Start Date: September 2014
Shanhui Fan, Department of Electrical Engineering, Stanford University
The goal of this research is to create a device that generates electricity at night by radiating heat into outer space. This passive energy source, which exploits the large temperature difference between space and Earth, could provide nighttime refrigeration without batteries or other electrical inputs. Experimental efforts will demonstrate equilibrium temperatures that are 50K below ambient. The ability to passively maintain ultra-low temperatures significantly below the ambient temperature would be a breakthrough in the field of thermal sciences. The experimental device will incorporate novel nanophotonic structures and optimized thermal design. Theoretical models will elucidate the fundamental limits of nighttime radiative cooling.
The sun provides a near-ideal heat source at a temperature close to 6,000K. Significant efforts have been made to harvest light and heat from the sun. Less widely recognized is the potential of outer space as a source of energy. At a global scale, radiative cooling is the dominant mechanism through which the earth’s surface cools down at night. Outer space offers a near-ideal heat sink with a temperature of 3K. Since the Earth’s atmosphere has a transparency window in the 8-13 micron range, any emitter that generates strong thermal radiation in this range will lose heat to outer space. For example, an object on Earth with a temperature near 300K (270C) can radiate heat through the atmosphere to outer space in the form of thermal electromagnetic waves. Figure 1 shows the Earth’s transmission spectrum overlaid by the emission spectrum of a blackbody object. Figure 2 depicts the nighttime cooling concept. As a practical cooling mechanism, radiative cooling is completely passive and requires no electrical input. It therefore has the potential to reduce the electricity required for air-conditioning, refrigeration and nighttime lighting.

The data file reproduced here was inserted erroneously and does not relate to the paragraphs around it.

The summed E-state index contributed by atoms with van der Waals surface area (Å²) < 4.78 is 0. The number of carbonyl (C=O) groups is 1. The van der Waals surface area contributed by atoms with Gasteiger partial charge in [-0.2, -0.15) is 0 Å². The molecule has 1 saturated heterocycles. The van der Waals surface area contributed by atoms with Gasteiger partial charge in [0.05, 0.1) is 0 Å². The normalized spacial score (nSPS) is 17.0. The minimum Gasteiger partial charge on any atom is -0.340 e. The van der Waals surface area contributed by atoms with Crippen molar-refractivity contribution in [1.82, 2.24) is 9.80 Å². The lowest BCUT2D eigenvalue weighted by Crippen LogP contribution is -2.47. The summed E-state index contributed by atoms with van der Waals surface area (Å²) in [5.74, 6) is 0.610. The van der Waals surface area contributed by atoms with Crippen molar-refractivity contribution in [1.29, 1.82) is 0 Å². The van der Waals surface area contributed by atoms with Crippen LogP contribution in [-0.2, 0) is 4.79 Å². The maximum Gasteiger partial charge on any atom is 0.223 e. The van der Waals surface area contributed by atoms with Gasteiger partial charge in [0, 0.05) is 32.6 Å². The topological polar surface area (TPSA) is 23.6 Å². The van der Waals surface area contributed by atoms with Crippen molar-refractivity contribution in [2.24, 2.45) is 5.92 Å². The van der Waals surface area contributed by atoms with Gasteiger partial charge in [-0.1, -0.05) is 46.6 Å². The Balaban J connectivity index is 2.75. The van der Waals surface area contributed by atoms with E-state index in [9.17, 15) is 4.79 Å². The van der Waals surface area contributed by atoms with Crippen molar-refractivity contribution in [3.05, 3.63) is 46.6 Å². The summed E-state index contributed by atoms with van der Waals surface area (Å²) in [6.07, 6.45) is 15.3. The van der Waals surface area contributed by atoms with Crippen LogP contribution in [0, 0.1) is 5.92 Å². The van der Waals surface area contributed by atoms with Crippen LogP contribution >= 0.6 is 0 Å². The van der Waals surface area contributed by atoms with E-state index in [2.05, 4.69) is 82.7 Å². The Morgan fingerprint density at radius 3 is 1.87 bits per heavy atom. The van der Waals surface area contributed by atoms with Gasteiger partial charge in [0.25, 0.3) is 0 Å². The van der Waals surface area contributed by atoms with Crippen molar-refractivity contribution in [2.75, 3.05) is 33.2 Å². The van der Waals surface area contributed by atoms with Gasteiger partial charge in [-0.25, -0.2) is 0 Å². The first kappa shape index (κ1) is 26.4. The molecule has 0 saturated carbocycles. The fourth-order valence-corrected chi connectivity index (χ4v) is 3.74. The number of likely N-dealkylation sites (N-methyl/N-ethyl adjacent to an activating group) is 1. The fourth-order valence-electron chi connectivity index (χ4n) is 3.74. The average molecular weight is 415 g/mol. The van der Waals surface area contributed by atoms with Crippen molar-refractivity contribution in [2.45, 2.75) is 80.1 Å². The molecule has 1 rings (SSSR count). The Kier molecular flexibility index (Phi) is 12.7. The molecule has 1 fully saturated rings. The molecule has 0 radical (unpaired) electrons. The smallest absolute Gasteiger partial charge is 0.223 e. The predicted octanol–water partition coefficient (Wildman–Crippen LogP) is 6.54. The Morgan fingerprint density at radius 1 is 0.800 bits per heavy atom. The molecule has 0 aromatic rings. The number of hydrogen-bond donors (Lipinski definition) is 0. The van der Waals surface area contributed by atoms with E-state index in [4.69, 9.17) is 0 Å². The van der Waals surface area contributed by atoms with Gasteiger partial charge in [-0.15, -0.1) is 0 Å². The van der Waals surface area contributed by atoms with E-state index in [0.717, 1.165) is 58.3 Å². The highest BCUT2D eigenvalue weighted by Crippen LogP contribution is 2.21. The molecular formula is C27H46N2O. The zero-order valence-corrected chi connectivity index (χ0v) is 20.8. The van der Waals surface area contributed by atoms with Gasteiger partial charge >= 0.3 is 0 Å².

Commercial systems for nighttime radiative devices have achieved a temperature reduction in the 15 K- to-20 K range. This modest performance is due to limitations of the thermal-radiator designs and poorly managed parasitic heat loads. To out-perform these conventional systems, a nighttime radiative device should incorporate two features: 1) strong emission selectivity in the emitter, and 2) suppression of parasitic heat loads in the overall apparatus.
Nanophotonic thermal emitter: The focus of the research will be to design and fabricate a thermal emitter with nanophotonic structures that enhance thermal radiation in the mid-infrared wavelength range of the atmospheric transparency window. Previous radiative-cooling concepts have relied on single materials and their intrinsic optical properties to achieve selectivity. The result has been compromised performance. However, no ideal material exists. Nanophotonic design provides an opportunity to overcome material limitations by engineering the presence or absence of photonic states to induce the required selectivity in thermal emission. Through photonic crystal and metamaterial design, the research team can achieve a degree of control over the emissivity and spectral selectivity of a structure.
Minimize parasitic heat losses: The thermal design of the apparatuses that contain the radiative cooler will be reconfigured. The conventional design allows internal convection in the air pocket, which creates a parasitic heat load. The research team will design and build a portable vacuum chamber system to replace the sealed air region (Figure 3). The new system will also have a large mid-infrared-transparent window that will help achieve extremely low coefficients of non-radiative heat exchange.